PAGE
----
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VP Watch –June 26, 2002 - Volume 2, Issue 25
A Potential Therapy for Prevention or Stabilization of
Vulnerable Plaque ?
Many components of innate and adaptive
immune system are active in atherosclerotic
plaques (as a chronic inflammatory process).
The complement system is one of the most
important humoral systems mediating many
reactions that contribute to host defense and
initiating and amplifying inflammation, even in
the pre-immune phase where specific antibodies and
lymphocytes are not available.
Pang et al. in 1979 found that the complement
system may be implicated in the pathogenesis of
cholesterol-induced atherosclerosis in rabbits. 2
Endothelial cell damage causes complement
activation and endothelial cells overlying
atherosclerotic plaques contain C3 and C5b-9
In 1987 Niculescu and colleagues showed
deposition of terminal C5b-9 neo-antigens of
complement system (indicator of complement
activation) in atherosclerosis. 3
Niculescu et al. also found high levels of C5b-9
in the intimal thickening, fibrotic plaques and the
corresponding media when compared with
normal areas and fatty streaks intima. 6
Seifert et al. found a specific cholesterol-
containing lipid particle in human atherosclerotic
plaques that activates the alternative pathway of
complement in a dose-dependent manner. 4
The protective effect of C6 deficiency on diet-
induced atherosclerosis suggest that the
terminal complement complex plays an
important and critical role in the progression of
atherosclerotic plaque. 7
• Colocalization of CRP with activated
complement components in the
atherosclerotic lesion suggests that CRP
may be a major complement activating
molecule in atherogenesis. 8
As reported in VP Watch of this week,
Buono and colleagues compared extent and
phenotype of diet-induced atherosclerotic
plaque in LDLR-deficient mice with or without
C3 deficiency. 9
This study shows that serum lipoprotein
profiles and immunoglobulin levels were not
significantly different between the 2
experimental groups (LDLR-KO mice with or
without C3 deficiency). 9
They showed that a greater lipid-positive area in
aortic arch sections in C3-deficient mice than in
They also found higher macrophage
accumulation, less SMC content, and less
collagen content in aortic sections of C3-
deficient versus control mice.9
• Plaque maturation beyond the foam cell stage is
dependent on an intact complement system.
• Complement activation should be considered
when evaluating the mechanisms and prognostic
significance of other inflammatory parameters
associated with atherosclerosis, including CRP
and humoral immune responses.
• Why fatty streak lesions are increased in C3
deficient mice? Why C3 deficient plaques have
more macrophage density?
• Knowing the role of both cell-mediated and
humoral immune response in atherosclerosis,
the question is which one is more important in
plaque formation (largely present in normal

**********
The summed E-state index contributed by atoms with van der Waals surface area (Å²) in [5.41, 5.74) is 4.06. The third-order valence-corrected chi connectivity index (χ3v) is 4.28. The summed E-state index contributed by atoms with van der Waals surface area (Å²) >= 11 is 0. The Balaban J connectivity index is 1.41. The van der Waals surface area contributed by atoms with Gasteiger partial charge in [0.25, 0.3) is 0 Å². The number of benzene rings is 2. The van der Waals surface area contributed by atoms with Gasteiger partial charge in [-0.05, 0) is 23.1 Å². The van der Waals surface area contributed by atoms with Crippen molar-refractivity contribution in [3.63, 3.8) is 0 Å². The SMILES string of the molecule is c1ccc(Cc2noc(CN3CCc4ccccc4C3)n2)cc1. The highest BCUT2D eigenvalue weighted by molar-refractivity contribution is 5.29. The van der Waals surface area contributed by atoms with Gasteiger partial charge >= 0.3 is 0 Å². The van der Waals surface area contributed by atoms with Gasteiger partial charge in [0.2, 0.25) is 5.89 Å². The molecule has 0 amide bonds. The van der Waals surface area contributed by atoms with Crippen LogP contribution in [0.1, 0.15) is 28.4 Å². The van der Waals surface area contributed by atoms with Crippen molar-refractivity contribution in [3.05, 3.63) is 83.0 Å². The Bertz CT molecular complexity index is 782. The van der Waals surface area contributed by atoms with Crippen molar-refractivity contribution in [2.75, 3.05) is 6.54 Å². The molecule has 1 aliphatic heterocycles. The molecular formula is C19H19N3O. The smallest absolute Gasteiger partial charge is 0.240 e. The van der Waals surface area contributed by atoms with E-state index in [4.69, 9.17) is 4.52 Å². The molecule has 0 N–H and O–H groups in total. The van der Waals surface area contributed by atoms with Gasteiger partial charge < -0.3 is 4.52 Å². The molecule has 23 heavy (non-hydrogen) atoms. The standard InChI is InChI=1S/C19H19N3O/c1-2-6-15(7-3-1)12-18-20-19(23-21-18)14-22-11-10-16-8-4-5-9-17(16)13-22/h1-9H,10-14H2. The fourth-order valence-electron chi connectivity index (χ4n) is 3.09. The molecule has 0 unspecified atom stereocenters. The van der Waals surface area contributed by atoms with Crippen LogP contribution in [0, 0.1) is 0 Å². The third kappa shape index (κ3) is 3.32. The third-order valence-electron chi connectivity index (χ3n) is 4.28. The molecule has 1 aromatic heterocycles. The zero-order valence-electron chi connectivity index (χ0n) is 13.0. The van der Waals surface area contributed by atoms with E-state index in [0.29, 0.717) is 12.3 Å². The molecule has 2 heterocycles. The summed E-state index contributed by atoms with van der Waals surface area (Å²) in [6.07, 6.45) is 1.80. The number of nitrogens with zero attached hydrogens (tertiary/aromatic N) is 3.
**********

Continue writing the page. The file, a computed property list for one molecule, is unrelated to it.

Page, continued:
people) and which one is more important in
plaque complication (only happens in victims of
• Can complement inhibitor be a potential therapy
for prevention / treatment of vulnerable plaque?
• Since a humanized, recombinant, single-chain
antibody specific for human C5 is clinically
available, it would be interesting to know the
effect of complement inhibition on post-
transplant vasculopathy (coronary
1) Ross R. Atherosclerosis: an inflammatory disease. N Engl J Med. 1999; 340: 115–126.
2) Pang AS, Katz A, Minta JO. C3 deposition in cholesterol-induced atherosclerosis in rabbits: a possible etiologic role
for complement in atherogenesis. J Immunol. 1979 Sep;123(3):1117-22.
3) Niculescu F, Rus HG, Vlaicu R.; Activation of the human terminal complement pathway in atherosclerosis. Clin
Immunol Immunopathol. 1987 Nov;45(2):147-55.
4) Seifert PS, Hugo F, Tranum-Jensen J, Zahringer U, Muhly M, Bhakdi S. Isolation and characterization of a
complement-activating lipid extracted from human atherosclerotic lesions. J Exp Med. 1990 Aug 1;172(2):547-57.
5) Complement activation and atherosclerosis.
Mol Immunol. 1999 Sep-Oct;36(13-14):949-55.
6) Niculescu, F., Hugo, F., Rus, H.G., Vlaicu, R. and Bhakdi, S., 1987. Quantitative evaluation of the terminal C5b-9
complement complex by ELISA in human atherosclerotic arteries. Clin. Exp. Immunol. 69, pp. 477¯483
7) Schmiedt, W., Kinscherf, R., Deigner, H.P., Kamencic, H., Nauen, O., Kilo, J. et al., 1998. Complement C6
deficiency protects against diet-induced atherosclerosis in rabbits. Arterioscler. Thromb. Vasc. Biol. 18, pp.
8) Jan Torzewski; CRP: evidence for an active role in the pathogenesis of atherosclerosis
BMC Meeting Abstracts: 2nd Hot Topic Workshop on CRP 2001, 1:012
9) Buono, C., Come, C. E., Witztum, J. L., Maguire, G. F., Connelly, P. W., Carroll, M., Lichtman, A. H. (2002).
Influence of C3 Deficiency on Atherosclerosis. Circulation 105: 3025-3031
10) Fitch JC, Rollins S, Matis L, Alford B, Aranki S, Collard CD, Dewar M, Elefteriades J, Hines R, Kopf G, Kraker P, Li
L, O'Hara R, Rinder C, Rinder H, Shaw R, Smith B, Stahl G, Shernan SK. Pharmacology and biological efficacy of a
recombinant, humanized, single-chain antibody C5 complement inhibitor in patients undergoing coronary artery
bypass graft surgery with cardiopulmonary bypass. Circulation. 1999 Dec 21-28;100(25):2499-506.